Jainism is the third religion, along with Buddhism and Brahmanism ("Hinduism"), that originated in ancient India and continues to exist today. An above-average number of members of this numerically small religious community occupy influential positions in the Indian and international economy today. Since the early 20th century, Jain diaspora communities developed first in Africa, and a little later also in Europe and North America.
This migration process was favored by the traditional concentration of many Jaina families on trade and the high level of mobility associated with it, motivated in part by religious requirements. The project is dedicated to the tension between the preservation of tradition and adaptation to modern Western society within the Jain diaspora communities in Europe and focuses on the changes and transformations that the transmission of religious and cultural traditions and the cultural life of the diaspora communities are subject to. The preservation of a 'Jain identity' requires the development of Jain traditions that can be maintained in Western societies without being fully absorbed. At the same time, the Jainas compete outside their community for recognition as a religious community in a Western society dominated by monotheistic religions.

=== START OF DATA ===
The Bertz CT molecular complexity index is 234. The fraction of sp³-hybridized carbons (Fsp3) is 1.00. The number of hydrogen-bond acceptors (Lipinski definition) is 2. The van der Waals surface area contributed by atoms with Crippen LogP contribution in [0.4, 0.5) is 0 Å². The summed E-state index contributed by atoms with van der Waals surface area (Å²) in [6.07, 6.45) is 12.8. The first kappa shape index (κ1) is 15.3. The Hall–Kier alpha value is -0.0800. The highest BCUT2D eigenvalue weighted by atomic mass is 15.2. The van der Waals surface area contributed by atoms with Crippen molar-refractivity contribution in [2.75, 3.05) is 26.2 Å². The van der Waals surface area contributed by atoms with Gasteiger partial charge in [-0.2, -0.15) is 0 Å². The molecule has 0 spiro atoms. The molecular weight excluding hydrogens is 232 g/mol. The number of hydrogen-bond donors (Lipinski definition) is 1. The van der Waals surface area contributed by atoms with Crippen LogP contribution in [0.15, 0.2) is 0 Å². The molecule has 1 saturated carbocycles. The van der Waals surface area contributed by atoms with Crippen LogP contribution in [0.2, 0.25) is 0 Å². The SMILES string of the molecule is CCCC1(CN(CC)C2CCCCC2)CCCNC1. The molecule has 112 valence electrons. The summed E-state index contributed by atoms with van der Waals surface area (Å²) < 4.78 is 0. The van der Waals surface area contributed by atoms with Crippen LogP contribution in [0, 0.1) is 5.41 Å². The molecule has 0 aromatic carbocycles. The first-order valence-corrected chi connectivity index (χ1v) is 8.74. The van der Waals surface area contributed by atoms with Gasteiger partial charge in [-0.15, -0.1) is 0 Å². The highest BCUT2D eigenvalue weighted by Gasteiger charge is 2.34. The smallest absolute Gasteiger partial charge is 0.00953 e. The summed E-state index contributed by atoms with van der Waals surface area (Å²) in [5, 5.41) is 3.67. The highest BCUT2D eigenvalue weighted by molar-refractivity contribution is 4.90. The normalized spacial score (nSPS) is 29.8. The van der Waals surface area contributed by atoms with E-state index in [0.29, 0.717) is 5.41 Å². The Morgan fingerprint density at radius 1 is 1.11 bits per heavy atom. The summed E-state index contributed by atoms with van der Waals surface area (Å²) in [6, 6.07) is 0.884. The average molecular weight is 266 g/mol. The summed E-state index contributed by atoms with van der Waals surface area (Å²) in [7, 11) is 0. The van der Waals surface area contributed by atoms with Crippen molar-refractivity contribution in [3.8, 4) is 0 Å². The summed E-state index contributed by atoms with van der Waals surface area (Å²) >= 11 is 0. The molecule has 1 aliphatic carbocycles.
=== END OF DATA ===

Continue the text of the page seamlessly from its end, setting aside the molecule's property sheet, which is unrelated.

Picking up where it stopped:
One consequence of this constellation is an adaptation to the structures and ideas of these religions. Internally, this strengthens their identity by promoting an awareness of the equal status of Jainism with Christianity, Judaism and Islam. Apart from a stronger, "church-like" degree of organization of the community structures this also concerns the presentation of the religion to the outside. Comparable processes also take place in the Hindu diaspora of Europe and America.
01-2020 - 12-2022